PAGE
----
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Prayer works miracles, you know – that’s been scientifically proven!
Here’s what your Fundie neighbor down the street is talking about when he tells you so:
It involves a blind study in which prayer groups prayed for Korean women who were undergoing fertility treatments.
The Korean women didn’t know they were being prayed for. The people doing the praying – so the study claimed – didn’t know the Korean women in question: they just had pictures of them. The women being prayed for got pregnant at a significantly higher rate than those not prayed for, yap yap yap, the control group got pregnant at the regular rate, this proves the power of prayer, and so forth.
Trouble is, the guy who set up these prayer groups? The only one who knows who was in these prayer groups and how often they prayed and if these prayer groups even actually existed?
Here’s the guy:
The third man is Capitola researcher Daniel P. Wirth. Federal court papers say he is a Santa Clara University law school graduate who is also known as John Wayne Truelove, Rudy Wirth and Rudolph Wirth. He was sentenced in November to five years in prison for embezzling more than $2 million from communications giant Adelphia. Now he is en route to a federal prison camp in Atwater, where he will be known as inmate No. 99442-111.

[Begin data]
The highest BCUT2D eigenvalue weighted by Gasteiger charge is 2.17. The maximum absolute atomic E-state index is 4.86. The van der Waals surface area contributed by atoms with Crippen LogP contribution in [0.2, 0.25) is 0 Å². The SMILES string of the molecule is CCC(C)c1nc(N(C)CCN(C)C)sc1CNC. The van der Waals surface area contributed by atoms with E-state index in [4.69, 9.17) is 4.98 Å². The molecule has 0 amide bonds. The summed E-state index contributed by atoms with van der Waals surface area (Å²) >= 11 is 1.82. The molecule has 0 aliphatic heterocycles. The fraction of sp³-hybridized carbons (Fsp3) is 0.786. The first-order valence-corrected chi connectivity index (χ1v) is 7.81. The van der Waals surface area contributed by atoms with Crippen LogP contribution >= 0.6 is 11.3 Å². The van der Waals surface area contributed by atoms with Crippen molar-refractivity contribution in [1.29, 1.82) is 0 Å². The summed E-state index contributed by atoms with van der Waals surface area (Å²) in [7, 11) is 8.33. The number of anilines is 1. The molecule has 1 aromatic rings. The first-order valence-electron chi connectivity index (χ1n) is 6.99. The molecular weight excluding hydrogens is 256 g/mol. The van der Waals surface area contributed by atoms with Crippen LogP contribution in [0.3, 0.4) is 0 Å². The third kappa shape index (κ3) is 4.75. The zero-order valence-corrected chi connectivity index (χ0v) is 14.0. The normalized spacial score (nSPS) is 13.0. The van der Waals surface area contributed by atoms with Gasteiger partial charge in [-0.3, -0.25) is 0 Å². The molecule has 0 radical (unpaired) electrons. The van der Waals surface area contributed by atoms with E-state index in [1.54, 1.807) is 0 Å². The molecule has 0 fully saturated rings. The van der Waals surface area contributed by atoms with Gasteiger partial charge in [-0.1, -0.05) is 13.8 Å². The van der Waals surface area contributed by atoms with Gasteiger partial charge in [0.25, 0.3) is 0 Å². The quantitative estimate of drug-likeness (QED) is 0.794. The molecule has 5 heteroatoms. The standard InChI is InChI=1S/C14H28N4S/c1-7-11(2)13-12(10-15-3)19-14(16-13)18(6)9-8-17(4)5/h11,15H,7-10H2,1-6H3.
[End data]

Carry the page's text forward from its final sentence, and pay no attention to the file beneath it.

Wirth was the person entrusted with setting up the study's prayer groups. No one knows if he actually did, and Wirth did not respond to a Mercury News request for an interview.
``There is no reason to think that Mr. Wirth would have been motivated not to organize prayer groups when such groups are his area of interest,'' Cha wrote in his letter to the journal.
But others aren't so sure.
When Wirth was studying for his master's degree in parapsychology at John F. Kennedy University in Contra Costa County, his professor Jerry Solfvin was so impressed with him that he asked him to join his research team. Wirth went on to publish several studies on ``complementary healing therapies,'' including therapeutic touch and untraditional prayer.